October 28, 2010 / 3:22 PM / 9 years ago

UPDATE 2-America Movil surprises on margins, maintains capex

* Third-quarter margins beat estimates

* 2011 capex similar to 2010’s could free up cash

* Rising competition in Mexico may spoil party (Recasts, adds corporate and analyst comments)

By Michael O’Boyle and Tomas Sarmiento

MEXICO CITY, Oct 28 (Reuters) - Carlos Slim’s America Movil, one of the world’s leading telecommunications companies, posted surprisingly strong profit third-quarter margins as the billionaire consolidated his companies in the Americas.

Chief Executive Daniel Hajj said on a call with analysts on Thursday that America Movil (AMXL.MX) (AMX.N) would accrue further savings by tying together Slim’s wireless, fixed-line and cable assets across Latin America, the United States and the Caribbean.

The company reported third-quarter financial results late on Wednesday.

Wall Street widely expected the company’s margins in the third quarter to shrink as it incorporated less-profitable fixed-line companies with wireless operations, but margins surprised analysts by improving during the third quarter.

“America Movil is firing on all cylinders,” said Hajj.

“You (can) do a lot more with the same amount of money if you do things together,” he said in discussing prospects for merging operations in Brazil, where the company is rapidly growing.

Third-quarter earnings before interest, tax, depreciation and amortization (EBITDA) beat forecasts and the company’s EBITDA margin grew to 41.1 percent from 40.8 percent, besting Goldman Sachs call for a dip to 38.8 percent. [ID:nN27274567]

America Movil consolidated Telmex, Mexico’s dominant fixed-line and Internet provider, and Telmex Internacional under its umbrella in June as it competes with Spain’s Telefonica (TEF.MC) to dominate Latin America.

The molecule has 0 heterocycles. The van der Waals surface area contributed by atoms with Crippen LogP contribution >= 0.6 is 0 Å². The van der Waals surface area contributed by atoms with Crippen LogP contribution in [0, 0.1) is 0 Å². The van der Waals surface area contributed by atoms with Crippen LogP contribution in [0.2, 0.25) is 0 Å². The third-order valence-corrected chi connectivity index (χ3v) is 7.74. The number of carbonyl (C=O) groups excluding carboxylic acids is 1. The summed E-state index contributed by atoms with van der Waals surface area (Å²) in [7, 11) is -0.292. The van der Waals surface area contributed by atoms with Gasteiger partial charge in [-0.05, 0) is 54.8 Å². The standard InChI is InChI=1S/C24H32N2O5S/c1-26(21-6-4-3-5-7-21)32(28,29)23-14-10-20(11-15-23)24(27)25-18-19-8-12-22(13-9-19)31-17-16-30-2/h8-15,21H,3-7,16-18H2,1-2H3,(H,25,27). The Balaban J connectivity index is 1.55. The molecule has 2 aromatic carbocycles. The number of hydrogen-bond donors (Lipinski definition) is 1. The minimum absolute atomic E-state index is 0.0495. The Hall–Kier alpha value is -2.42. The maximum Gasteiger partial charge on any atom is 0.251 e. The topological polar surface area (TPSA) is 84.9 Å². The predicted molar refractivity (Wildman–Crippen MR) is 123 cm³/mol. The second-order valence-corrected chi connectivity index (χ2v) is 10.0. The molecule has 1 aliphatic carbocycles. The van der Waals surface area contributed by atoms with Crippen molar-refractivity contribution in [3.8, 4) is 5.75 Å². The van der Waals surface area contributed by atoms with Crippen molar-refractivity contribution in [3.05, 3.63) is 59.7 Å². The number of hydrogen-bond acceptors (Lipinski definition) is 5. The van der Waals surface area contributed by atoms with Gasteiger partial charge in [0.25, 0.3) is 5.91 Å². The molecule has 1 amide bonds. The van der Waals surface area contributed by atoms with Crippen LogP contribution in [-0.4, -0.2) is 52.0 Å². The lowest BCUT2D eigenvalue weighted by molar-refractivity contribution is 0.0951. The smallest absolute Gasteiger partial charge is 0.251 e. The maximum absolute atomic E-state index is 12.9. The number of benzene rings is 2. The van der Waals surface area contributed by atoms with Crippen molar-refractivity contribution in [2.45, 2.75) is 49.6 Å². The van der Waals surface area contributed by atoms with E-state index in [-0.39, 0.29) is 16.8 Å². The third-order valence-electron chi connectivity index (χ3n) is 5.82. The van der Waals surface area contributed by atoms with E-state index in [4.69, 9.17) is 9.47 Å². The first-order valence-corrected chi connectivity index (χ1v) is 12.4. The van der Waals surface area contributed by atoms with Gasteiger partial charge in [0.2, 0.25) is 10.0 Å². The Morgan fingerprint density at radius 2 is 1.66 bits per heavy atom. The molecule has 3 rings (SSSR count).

Hajj said the company planned to invest around $6 billion in 2011 as it builds up its network to focus on data services.

“Data is growing very fast,” Hajj said. “There is still a lot if space in penetration with broadband, a lot of space in pay television and a lot of space in wireless data service.”

With America Movil’s network already wiring North America to South America, investments could remain around the current level, meaning spending on the network would increasingly represent a smaller chunk of revenue, increasing free cash, analysts said.

Slim also owns industrial, mining, retail and construction companies through Grupo Carso (GCARSOA1.MX)

ALL THAT CASH

Tomas Lajous, head of research at UBS in Mexico City, expects the company to use its around $10 billion in free cash flow per year to pay debt, buy back shares or boost dividends.

“We think the No. 1 telecom plant in the world sets America Movil on a path of rapid free cash flow growth (double-digit for 5 years) and to yielding it all out to shareholders,” Lajous wrote in a report.

If free cash flow grows from a $10 billion per year base in line with Latin America’s sustainable growth rate of 5 percent, Lajous projects America Movil’s stock could be worth as much as $98.50 per ADR, up 70 percent from current levels.

America Movil’s New York-traded stock closed up 0.33 percent at $57.14 on Thursday.

Other analysts were more skeptical about prospects for the company’s share price.

Andres Coello, an analyst at BBVA Bancomer, wrote in a report that America Movil was trading at more than a 30 percent premium to Telefonica on a price to earnings basis. “America Movil is one of the most expensive telecom conglomerates in the world,” he said.

Telefonica’s (TEF.N) American Depositary Shares rose 1.92 percent to close at $81.03.

Coello expects the fixed-line companies to drag on growth, and new subscribers to decline to 13.5 million in 2011 from around 20 million in 2010.

Both Telmex and America Movil will face increasing competition in Mexico. Telmex is restricted from offering video while its competitors can offer TV, Internet, phone and mobile service in a package. And Mexican telecom are negotiating interconnection fees and if they do not reach a deal soon, regulators could cut fees by half, analysts said.

Interconnection fees, what phone companies charge each other to complete calls from competitors, account for around 10 percent of America Movil’s revenue. (Additional reporting by Cyntia Barrera Diaz)

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